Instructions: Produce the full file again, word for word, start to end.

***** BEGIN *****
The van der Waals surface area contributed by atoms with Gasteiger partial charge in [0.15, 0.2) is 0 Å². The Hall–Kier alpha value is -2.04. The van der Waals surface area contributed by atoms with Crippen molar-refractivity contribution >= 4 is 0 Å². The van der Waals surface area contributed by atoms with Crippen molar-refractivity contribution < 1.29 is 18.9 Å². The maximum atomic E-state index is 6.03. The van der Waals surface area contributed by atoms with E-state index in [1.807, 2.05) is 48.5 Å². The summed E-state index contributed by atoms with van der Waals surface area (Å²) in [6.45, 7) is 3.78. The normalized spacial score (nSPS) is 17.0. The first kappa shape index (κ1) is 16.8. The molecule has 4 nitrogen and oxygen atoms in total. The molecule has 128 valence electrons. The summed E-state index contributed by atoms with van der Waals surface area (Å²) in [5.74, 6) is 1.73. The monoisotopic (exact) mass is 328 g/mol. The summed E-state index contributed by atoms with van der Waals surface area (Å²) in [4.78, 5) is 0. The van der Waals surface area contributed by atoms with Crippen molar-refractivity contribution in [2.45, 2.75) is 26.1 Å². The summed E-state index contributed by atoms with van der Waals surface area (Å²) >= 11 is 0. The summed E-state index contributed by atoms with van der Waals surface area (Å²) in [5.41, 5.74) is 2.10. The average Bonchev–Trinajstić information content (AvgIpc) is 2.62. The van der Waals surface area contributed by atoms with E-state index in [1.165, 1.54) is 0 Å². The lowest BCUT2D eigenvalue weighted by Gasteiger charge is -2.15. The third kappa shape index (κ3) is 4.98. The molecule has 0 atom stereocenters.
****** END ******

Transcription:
The van der Waals surface area contributed by atoms with Gasteiger partial charge in [0.15, 0.2) is 0 Å². The Hall–Kier alpha value is -2.04. The van der Waals surface area contributed by atoms with Crippen molar-refractivity contribution >= 4 is 0 Å². The van der Waals surface area contributed by atoms with Crippen molar-refractivity contribution < 1.29 is 18.9 Å². The maximum atomic E-state index is 6.03. The van der Waals surface area contributed by atoms with E-state index in [1.807, 2.05) is 48.5 Å². The summed E-state index contributed by atoms with van der Waals surface area (Å²) in [6.45, 7) is 3.78. The normalized spacial score (nSPS) is 17.0. The first kappa shape index (κ1) is 16.8. The molecule has 4 nitrogen and oxygen atoms in total. The molecule has 128 valence electrons. The summed E-state index contributed by atoms with van der Waals surface area (Å²) in [5.74, 6) is 1.73. The monoisotopic (exact) mass is 328 g/mol. The summed E-state index contributed by atoms with van der Waals surface area (Å²) in [4.78, 5) is 0. The van der Waals surface area contributed by atoms with Crippen molar-refractivity contribution in [2.45, 2.75) is 26.1 Å². The summed E-state index contributed by atoms with van der Waals surface area (Å²) >= 11 is 0. The summed E-state index contributed by atoms with van der Waals surface area (Å²) in [5.41, 5.74) is 2.10. The average Bonchev–Trinajstić information content (AvgIpc) is 2.62. The van der Waals surface area contributed by atoms with E-state index in [1.165, 1.54) is 0 Å². The lowest BCUT2D eigenvalue weighted by Gasteiger charge is -2.15. The third kappa shape index (κ3) is 4.98. The molecule has 0 atom stereocenters.